Getting started

How to build and use the erlangpl script

Download prebuilt script

The easiest way to get started is to download a prebuilt erlangpl script (download link).

Build it manually


For building UI you need to have following dependencies installed:

Be aware that building UI can take some time. It takes around 1 minute on stock MacBook 2015 plus dependencies download for the first time. Second time dependencies will be cached.

$ git clone
$ cd erlangpl
$ make rebar
$ make ui
$ make
$ ./bootstrap

Running erlangpl script

The erlangpl shell script is a self-contained escript, which can be started from a command line as long as you have Erlang/OTP installed.

$ ./erlangpl -h

Usage: erlangpl [-n <node>] [-c <cookie>] [-p <plugin>] [-h]
                [-v <verbose>] [-P <port>] [-V] [-s <sname>] [-l <name>]

  -n, --node     Monitored node name
  -c, --cookie   Overwrite ~/.erlang.cookie
  -p, --plugin   Path to plugins
  -h, --help     Show the program options
  -v, --verbose  Verbosity level (-v, -vv, -vvv)
  -P, --port     HTTP and WS port number
  -V, --version  Show version information
  -s, --sname    Start with a shortname
  -l, --name     Start with a longname, default erlangpl@

$ ./erlangpl -n testnode@ -c YOURCOOKIE

Once started, try visiting http://localhost:37575/


Connecting to an Elixir iex session

$ iex --name foo@ -S mix
$ ./erlangpl --node foo@

Mnesia cluster

You can generate messages between nodes by querying a distributed database Mnesia.

To setup a Mnesia cluster, start several Erlang nodes with unique names e.g. a@, b@, c@, etc. and start the database on all of them:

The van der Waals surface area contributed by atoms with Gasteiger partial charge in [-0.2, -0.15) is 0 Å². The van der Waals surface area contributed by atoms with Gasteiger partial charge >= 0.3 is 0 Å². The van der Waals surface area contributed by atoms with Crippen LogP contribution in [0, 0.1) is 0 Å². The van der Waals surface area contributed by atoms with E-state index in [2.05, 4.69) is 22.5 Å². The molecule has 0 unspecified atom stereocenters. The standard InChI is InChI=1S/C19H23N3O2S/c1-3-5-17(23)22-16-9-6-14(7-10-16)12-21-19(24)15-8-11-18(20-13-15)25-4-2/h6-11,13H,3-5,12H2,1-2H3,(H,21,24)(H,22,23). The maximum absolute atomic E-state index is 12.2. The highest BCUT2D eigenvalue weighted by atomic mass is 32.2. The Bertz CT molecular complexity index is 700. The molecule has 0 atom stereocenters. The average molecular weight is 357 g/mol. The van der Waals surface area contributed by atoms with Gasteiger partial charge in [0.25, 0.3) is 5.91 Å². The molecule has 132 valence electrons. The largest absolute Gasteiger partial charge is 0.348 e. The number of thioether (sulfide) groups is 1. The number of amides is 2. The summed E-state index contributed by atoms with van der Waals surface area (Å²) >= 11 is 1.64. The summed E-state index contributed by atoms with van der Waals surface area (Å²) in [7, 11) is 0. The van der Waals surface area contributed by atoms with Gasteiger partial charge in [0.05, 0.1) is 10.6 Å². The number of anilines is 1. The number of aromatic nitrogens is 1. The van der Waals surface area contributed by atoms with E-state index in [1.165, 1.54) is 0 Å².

erl -name a@
(a@> mnesia:start().

Then create a test_table and configure it to be replicated on all nodes:

(a@> mnesia:change_config(extra_db_nodes, ['b@']).
(a@> mnesia:change_config(extra_db_nodes, ['c@']).
(a@> mnesia:change_config(extra_db_nodes, ['d@']).
(a@> mnesia:create_table(test_table, []).
(a@> [mnesia:add_table_copy(test_table, Node, ram_copies) || Node <- nodes()].

Here are some behaviours you can test:

[begin mnesia:transaction(fun() -> mnesia:write({test_table, Key, "value"}) end), timer:sleep(10) end || Key <- lists:seq(1,2000)].
[begin mnesia:sync_dirty(fun() -> mnesia:write({test_table, Key, "value"}) end), timer:sleep(10) end || Key <- lists:seq(1,2000)].
[begin mnesia:dirty_write({test_table, Key, "value"}), timer:sleep(10) end || Key <- lists:seq(1,2000)].

Videos from those experiments were posted on YouTube



Running development release

You can also start the tool as a regular Erlang release and connect to its console to debug the tool itself.

$ make
$ rebar -f generate
$ ./rel/erlangpl/bin/erlangpl console node=testnode@ cookie=YOURCOOKIE

User Interface

Running standalone

erlangpl-ui can be started standalone using Node with npm or yarn. We are recomending yarn for that.

yarn && yarn start

Now, application can be found at localhost:3000 and will be listening for messages from localhost:37575 where you have to have erlangpl running.

Writing Elm code

Although erlangpl-ui is written in React we belive in Elm power. Because of that we support Elm in our build process. This is possible because of react-elm-components and elm-webpack.

You can write any separate component in Elm and then wrap it into React component which can be integrated with whole application. Elm code should be placed in ui/src/elm and every component whould have main file in this directory and all files related to this component in directory with the same name. React wrapper file should have the same name as Elm component and flow should be disabled for this file.

-- ui/src/elm/About.elm

module About exposing (..)

import Html exposing (text)

main =
    text "Hello world from Elm component"
// ui/src/about/components/About.js

import React from 'react';
import Elm from 'react-elm-components';
import { About } from '../../elm/About.elm';

import './About.css';

const AboutWrapper = () => {
  return (
    <Elm src={About} />

export default AboutWrapper;

Have fun!